February 26, 2013 Leave a comment
Increasing competition from manufacturers abroad has led many to conclude that manufacturing industries have no place in a relatively high wage, knowledge-driven economy like that of the United States. Others contend that manufacturing will be the key to reestablishing prosperity and bringing high paying jobs back to the United States. Various plans have been put forward for cooperation between businesses, governments, and organizations that will spur investment, production, and innovation at home, while boosting exports abroad.
Experts disagree on whether America has lost its edge in manufacturing merely due to emerging foreign competitors or due to a combination of foreign competition and domestic policies that stifle manufacturing efficiency. A certain amount of outsourcing assembly or production of inputs is expected due to specialization, but the real blow to American manufacturing came as final goods production moved overseas. Benefits have accrued to consumers due to lower prices for foreign manufactured goods, although these benefits must be weighed against the costs of lower employment and income in America. Profits are often higher for offshored businesses, but these profits are often accompanied by unforeseen transaction costs. Offshoring can also ensure access in emerging markets.
The Manufacturing Institute reports that US policy towards taxing and regulating businesses has exacerbated the movement of companies overseas, and that changes could be made to promote the “re-shoring movement”. Their studies estimate that, “it is 20 percent more expensive to manufacture in the United States than it is among out major trading partners, excluding the cost of labor” and “the regulatory burden on manufacturers is equivalent to an 11 percent tax on their businesses.” The statutory and effective corporate tax rates, at 40.0% and 34.6% respectively, are among the highest in the world. These structural costs disadvantage American manufacturers and encourage offshoring.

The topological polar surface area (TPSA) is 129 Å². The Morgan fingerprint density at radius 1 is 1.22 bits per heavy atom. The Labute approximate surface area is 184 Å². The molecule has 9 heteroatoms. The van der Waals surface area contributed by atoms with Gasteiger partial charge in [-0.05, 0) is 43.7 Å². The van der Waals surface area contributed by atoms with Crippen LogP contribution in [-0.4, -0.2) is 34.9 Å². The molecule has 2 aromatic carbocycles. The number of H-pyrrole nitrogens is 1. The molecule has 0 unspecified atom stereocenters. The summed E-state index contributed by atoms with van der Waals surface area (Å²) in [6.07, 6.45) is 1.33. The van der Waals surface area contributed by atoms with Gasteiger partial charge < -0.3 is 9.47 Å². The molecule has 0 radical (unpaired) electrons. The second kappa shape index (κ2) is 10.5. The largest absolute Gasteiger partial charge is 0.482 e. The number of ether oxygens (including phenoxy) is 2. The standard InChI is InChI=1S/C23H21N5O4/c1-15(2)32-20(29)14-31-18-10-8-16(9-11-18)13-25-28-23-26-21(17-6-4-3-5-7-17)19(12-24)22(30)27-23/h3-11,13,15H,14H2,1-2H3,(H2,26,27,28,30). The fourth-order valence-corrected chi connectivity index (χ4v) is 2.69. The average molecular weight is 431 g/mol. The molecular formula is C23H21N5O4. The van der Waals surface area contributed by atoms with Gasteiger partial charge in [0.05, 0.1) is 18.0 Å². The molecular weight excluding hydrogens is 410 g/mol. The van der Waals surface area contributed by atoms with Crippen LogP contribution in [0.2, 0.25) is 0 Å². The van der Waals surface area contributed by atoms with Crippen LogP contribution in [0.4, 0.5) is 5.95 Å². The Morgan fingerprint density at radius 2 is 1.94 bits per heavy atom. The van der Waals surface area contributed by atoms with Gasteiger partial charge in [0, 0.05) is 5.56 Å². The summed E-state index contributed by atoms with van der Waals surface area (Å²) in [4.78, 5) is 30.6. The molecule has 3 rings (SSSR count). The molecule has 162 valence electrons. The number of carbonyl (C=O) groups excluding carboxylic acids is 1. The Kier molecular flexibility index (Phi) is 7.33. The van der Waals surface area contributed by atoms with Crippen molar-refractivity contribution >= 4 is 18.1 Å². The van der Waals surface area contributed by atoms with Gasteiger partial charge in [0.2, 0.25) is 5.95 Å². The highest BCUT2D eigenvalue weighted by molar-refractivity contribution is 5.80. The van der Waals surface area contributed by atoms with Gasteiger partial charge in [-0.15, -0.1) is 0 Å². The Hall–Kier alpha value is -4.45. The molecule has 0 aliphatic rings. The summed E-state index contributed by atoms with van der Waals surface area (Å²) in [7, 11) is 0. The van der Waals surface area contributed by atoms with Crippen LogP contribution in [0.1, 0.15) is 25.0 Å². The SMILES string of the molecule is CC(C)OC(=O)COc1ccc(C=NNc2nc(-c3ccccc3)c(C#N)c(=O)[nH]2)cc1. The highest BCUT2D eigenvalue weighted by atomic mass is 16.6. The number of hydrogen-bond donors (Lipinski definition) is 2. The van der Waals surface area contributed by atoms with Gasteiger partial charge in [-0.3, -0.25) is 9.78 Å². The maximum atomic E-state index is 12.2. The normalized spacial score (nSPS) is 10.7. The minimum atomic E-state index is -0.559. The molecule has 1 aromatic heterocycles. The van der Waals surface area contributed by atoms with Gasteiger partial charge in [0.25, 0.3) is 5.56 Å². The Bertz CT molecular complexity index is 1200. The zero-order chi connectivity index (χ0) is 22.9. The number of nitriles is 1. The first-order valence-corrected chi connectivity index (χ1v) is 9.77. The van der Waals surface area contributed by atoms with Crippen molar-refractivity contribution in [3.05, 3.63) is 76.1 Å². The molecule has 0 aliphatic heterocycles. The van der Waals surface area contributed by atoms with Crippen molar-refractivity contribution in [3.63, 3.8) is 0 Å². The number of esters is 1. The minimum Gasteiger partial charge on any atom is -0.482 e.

President Obama’s State of the Union address and a recent white paper outline a plan to remedy some of these issues, although the success of any proposal in today’s fiscal climate is uncertain. The plan calls for the creation of fifteen Manufacturing Innovation Institutes to attract R&D funding and speed the process from basic research to product development. It encourages states and cities to offer incentives to companies that will produce in America, lowers the corporate tax rate for manufacturers to 25%, and provides tax credits for clean energy research and production. Additionally, opening markets through trade agreements such as the Trans-Pacific Partnership and proposed talks with the European Union could either lead to a manufacturing boost, or encourage even more production to move overseas depending on the markets’ reaction and the language of the agreements.
Although offshoring is a rational choice for many businesses to cut costs, the combination of hidden costs to foreign production, rising foreign labor costs, complex supply chains, and business-friendly policy changes may serve to reverse some offshoring. The nascent re-shoring movement is a testament to this fact, and strong economic trends are making such moves more desirable. If policy does not hamper these developments the US could see “zero net offshoring” in the near future, where businesses make decisions about where to locate production facilities based on a more level assessment of costs and benefits.
Posted by: Ben Copper
Sources: Manufacturing.net, The Manufacturing Institute, White House press release, The Economist
Photo Credit: courtesy of flickr user The U.S. National Archives